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Most of the leaders who hit the big blogs and sell the books come from larger, more ?successful? organizations. One question I often hear from people learning from these leaders is: My church is smaller, how do the leadership and creative tips apply to us?

A lot of leadership principles can be scaled and applied universally like vision casting, goal setting, team building, creative process, problem solving, etc.?But there are real differences between small and large organizations that need to be considered. Being aware of them and factoring them into plans and strategies will save time and increase efficiency in the organization.[quote]There are real differences between small and large organizations that need to be considered.[/quote]

Some of these key differences are:

1. Speed of Change

Most of us are familiar with the concept that it?s harder to steer a large ship. Similar to a large ship, changing course involves the chain of command, formal protocols, and informal processes. They are all more complex than those of a smaller church. Smaller churches are like a dingy or medium size yacht that needs less people, equipment, time, and space to correct course.

So if you?re leading a smaller church, take advantage of how quickly you can change. If you?re leading a larger church, understand that change takes time, and don?t let it frustrate you too much. As your church grows, temper expectations that the speed in which change used to happen will incrementally slow down. Plan and allow more time for people to catch vision and for culture shifts to be assimilated.[quote]If you?re leading a smaller church, take advantage of how quickly you can change.[/quote]

2. Speed of Decision-making

Directly tied to number one, the more people, teams, and leaders involved, the longer it takes to not only make a decision but to execute and communicate across an organization.

The complexity of planning and coordinating something as simple as a meal for 3 versus 20 volunteers is very different. The dynamics involved in budget, set up, scheduling, space needed and food restrictions, etc. slows the decision making process down. Similar to the number one, more time needs to be allocated for decision-making and decision disseminating as the size of the church increases.

3. Number of Rules

Larger organizations have a lot more policies, procedures, and rules that need to be complied with. Smaller ones have less but are inclined to make up new ones.

If you?re a smaller church, try to avoid making too many unnecessary rules. It?s important that a small church doesn?t get bogged down with big church bureaucracy. For larger churches, it is a good idea to re-evaluate some of the policies and procedures in place. It is important to keep things fresh and remove unnecessary rules and steps that slow you down.[quote]It?s important that a small church doesn?t get bogged down with big church bureaucracy.[/quote]

4. Number of Hats

In small churches, there tends to be a higher percentage of people serving while the exposure to serving opportunities for each person is wider. This makes it easier for volunteers to wear multiple hats. Even though the percentage is lower in larger churches, there are more options (often talented options) on which to draw. In larger churches, it is easier for someone to specialize. An interesting way to contrast the difference is ?all hands on deck? versus a ?deep bench?.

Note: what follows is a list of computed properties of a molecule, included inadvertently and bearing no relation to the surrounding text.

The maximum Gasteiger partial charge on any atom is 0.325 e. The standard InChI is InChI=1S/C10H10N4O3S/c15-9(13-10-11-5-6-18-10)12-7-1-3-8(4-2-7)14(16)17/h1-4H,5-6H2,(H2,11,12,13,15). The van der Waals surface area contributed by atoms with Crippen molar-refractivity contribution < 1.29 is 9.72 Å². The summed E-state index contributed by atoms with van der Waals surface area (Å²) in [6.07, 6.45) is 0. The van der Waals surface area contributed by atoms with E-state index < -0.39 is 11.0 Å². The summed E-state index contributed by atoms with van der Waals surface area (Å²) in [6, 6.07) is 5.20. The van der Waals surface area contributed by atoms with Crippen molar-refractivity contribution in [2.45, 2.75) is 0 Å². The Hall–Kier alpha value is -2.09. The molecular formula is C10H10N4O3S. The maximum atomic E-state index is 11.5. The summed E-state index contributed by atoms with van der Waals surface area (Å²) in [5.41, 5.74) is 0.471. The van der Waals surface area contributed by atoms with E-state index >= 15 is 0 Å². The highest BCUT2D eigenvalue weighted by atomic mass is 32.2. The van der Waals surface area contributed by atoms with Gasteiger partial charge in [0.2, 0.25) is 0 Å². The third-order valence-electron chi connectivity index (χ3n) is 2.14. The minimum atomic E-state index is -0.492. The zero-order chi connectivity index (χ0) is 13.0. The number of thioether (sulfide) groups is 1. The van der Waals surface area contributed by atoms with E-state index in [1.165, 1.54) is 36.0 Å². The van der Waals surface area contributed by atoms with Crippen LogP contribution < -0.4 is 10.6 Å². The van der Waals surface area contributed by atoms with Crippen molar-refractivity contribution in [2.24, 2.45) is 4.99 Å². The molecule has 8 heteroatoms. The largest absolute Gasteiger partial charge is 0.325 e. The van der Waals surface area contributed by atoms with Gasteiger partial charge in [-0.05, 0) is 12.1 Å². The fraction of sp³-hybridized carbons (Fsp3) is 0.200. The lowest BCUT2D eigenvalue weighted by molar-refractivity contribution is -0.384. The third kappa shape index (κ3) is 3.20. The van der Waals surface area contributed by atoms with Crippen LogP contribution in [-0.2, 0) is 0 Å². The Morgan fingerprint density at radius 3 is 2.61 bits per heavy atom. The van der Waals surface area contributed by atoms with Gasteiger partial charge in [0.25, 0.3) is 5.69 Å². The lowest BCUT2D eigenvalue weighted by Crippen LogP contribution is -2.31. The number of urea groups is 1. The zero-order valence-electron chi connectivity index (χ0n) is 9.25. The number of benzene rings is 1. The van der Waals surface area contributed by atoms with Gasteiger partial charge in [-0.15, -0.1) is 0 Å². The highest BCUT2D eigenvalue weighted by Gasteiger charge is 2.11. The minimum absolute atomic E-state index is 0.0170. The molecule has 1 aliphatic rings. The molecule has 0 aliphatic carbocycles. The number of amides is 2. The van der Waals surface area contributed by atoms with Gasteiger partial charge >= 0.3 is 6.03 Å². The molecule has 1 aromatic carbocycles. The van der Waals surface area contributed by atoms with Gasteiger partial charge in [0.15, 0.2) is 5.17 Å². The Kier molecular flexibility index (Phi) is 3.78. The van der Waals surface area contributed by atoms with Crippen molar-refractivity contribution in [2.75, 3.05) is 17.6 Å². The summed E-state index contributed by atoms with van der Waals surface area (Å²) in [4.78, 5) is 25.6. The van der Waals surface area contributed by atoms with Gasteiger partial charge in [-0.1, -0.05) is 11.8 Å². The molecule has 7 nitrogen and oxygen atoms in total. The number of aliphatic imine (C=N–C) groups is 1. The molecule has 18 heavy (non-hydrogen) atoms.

If you?re trying to get too specialized at a small church, there may not be enough work to make the role satisfying and valuable. Instead, give your team a broader scope of responsibility so team members can feel more worth and sense of ownership in the roles.

5. Accessibility of People

The larger the church, the more challenging it is to connect with the senior pastor and vice versa. At a small church, people tend to know everybody and everyone can feel like they?re spiritually connected to one another. Smaller churches feel like a small group. For larger churches, the need for small groups is critical.

Be sure your vibe matches your size. If you try to be too accessible in a large church environment, you?ll burn out. On the other side, though, if you try to put protocols in place that may not be applicable to a church your size, people will feel neglected and marginalized.[quote]If you try to be too accessible in a large church environment, you?ll burn out.[/quote]

Be as Small as You Can Be

One of the most important leadership lessons I?ve learned from my experiences in working with organizations of different sizes is to maintain a ?small? mindset. Jesus himself set the example and kept his ministry small. He undoubtedly had the ability to do more. He is God. He can do as much as He wants but He did not. He chose to do ministry alongside 12 and within the team of 12 he handpicked 3.

I am grateful for the opportunity to be part of a large church. It is exciting to be part of the growth God is blessing our church with. I?ve learned that no matter how big my team and our church gets, I have limitations. I can only work closely and lead a handful of people effectively. Therefore, the bigger we get, the more imperative that I am intentional about focusing in on the key leaders I can trust, equip, and empower to lead others.

Being aware of the key differences above, I can leverage the advantage of the nimbleness, intimacy, and efficiency of being small to overflow into a larger scale impact for our growing church.

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